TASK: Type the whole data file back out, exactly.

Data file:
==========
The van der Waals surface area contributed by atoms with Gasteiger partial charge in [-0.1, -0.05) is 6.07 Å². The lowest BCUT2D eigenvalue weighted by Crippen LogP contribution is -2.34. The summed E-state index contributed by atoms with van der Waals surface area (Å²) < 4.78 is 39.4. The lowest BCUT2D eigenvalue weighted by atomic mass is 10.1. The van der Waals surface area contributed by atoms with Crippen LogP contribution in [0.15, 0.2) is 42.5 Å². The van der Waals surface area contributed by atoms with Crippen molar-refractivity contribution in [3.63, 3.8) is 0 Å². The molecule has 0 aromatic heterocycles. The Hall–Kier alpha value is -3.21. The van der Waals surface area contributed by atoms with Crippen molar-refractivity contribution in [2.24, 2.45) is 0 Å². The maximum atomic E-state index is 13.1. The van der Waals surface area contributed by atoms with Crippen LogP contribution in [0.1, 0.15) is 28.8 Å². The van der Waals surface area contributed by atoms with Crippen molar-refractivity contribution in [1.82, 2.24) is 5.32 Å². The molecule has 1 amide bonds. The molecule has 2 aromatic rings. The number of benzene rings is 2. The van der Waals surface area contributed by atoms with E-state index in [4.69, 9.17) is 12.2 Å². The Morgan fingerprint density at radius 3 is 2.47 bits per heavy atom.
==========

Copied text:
The van der Waals surface area contributed by atoms with Gasteiger partial charge in [-0.1, -0.05) is 6.07 Å². The lowest BCUT2D eigenvalue weighted by Crippen LogP contribution is -2.34. The summed E-state index contributed by atoms with van der Waals surface area (Å²) < 4.78 is 39.4. The lowest BCUT2D eigenvalue weighted by atomic mass is 10.1. The van der Waals surface area contributed by atoms with Crippen LogP contribution in [0.15, 0.2) is 42.5 Å². The van der Waals surface area contributed by atoms with Crippen molar-refractivity contribution in [3.63, 3.8) is 0 Å². The molecule has 0 aromatic heterocycles. The Hall–Kier alpha value is -3.21. The van der Waals surface area contributed by atoms with Crippen molar-refractivity contribution in [2.24, 2.45) is 0 Å². The maximum atomic E-state index is 13.1. The van der Waals surface area contributed by atoms with Crippen LogP contribution in [0.1, 0.15) is 28.8 Å². The van der Waals surface area contributed by atoms with Crippen molar-refractivity contribution in [1.82, 2.24) is 5.32 Å². The molecule has 1 amide bonds. The molecule has 2 aromatic rings. The number of benzene rings is 2. The van der Waals surface area contributed by atoms with E-state index in [4.69, 9.17) is 12.2 Å². The Morgan fingerprint density at radius 3 is 2.47 bits per heavy atom.